#10 of only 12 sentences you need to define your entire novel.
Now that our hero is in Attack mode, we need one last bit of information to put them on the path to victory. That last piece of the puzzle is the Second Plot Point. It’s the last piece of new information you can add. After this, everything and everybody is in play. No deus ex machina salvation or surprises.
… more … “The Second Plot Point (#10 of 12 Sentences)”
#9 of only 12 sentences you need to define your entire novel.
To amp the moment when our hero finds the last piece of the puzzle and begins the chase, provide some contrast: just before the Second Plot Point, slam your readers with an All is Lost moment. Yank the rug out. If you’ve put your hero up a tree and thrown rocks at them, this is the point to have angry woodsmen chainsawing the trunk as they set it on fire. Preferably with flamethrowers. And one of the good guys up the tree with our here might turn out to be in cahoots with the enemy and shove them off the branch, where they hang by one hand above the flaming chainsaws.
Getting from here to your Second Plot Point is one of the toughest parts of writing. Get it right, and your readers will worship the water you walk on.
Write a sentence to explain what goes wrong to throw your hero into the pit of despair which is the All is Lost moment.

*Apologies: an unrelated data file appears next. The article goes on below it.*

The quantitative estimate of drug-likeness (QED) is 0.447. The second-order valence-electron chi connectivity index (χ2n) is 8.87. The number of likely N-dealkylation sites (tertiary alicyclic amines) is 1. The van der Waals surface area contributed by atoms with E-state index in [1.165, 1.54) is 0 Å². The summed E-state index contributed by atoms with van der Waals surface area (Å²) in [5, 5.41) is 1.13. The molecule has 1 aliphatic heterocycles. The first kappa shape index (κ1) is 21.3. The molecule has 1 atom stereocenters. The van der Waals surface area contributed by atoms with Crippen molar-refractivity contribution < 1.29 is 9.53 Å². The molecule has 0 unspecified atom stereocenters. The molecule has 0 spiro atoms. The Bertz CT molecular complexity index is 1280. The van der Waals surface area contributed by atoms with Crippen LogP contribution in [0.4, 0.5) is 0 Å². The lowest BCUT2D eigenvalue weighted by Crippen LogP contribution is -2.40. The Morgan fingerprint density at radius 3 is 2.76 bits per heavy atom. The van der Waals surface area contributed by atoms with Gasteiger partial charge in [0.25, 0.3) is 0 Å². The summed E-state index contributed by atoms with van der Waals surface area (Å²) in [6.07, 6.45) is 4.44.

Tomorrow, #10: the Second Plot Point.
#8 of only 12 sentences you need to define your entire novel.
Midway through the Attack comes the Second Pinch Point, where we share another glimpse into the evil of our antagonist. Just like during Response as our hero was flailing and failing, reveal another vivid first-hand look at what our hero is up against. As before, simple and direct is best.
Write one sentence describing this clear look into the antagonist’s actions and how it raises the stakes for our hero.
Tomorrow, #9: the All is Lost Moment.
#7 of only 12 sentences you need to define your entire novel.
Based on the new information introduced at the Midpoint, the hero shifts from wanderer, reacting uselessly, to warrior, attacking the problem head on.
The magnitude of this shift reminds us how significant the Midpoint is. A weak Midpoint makes the Attack less believable.
… more … “Attack (#7 of 12 Sentences)”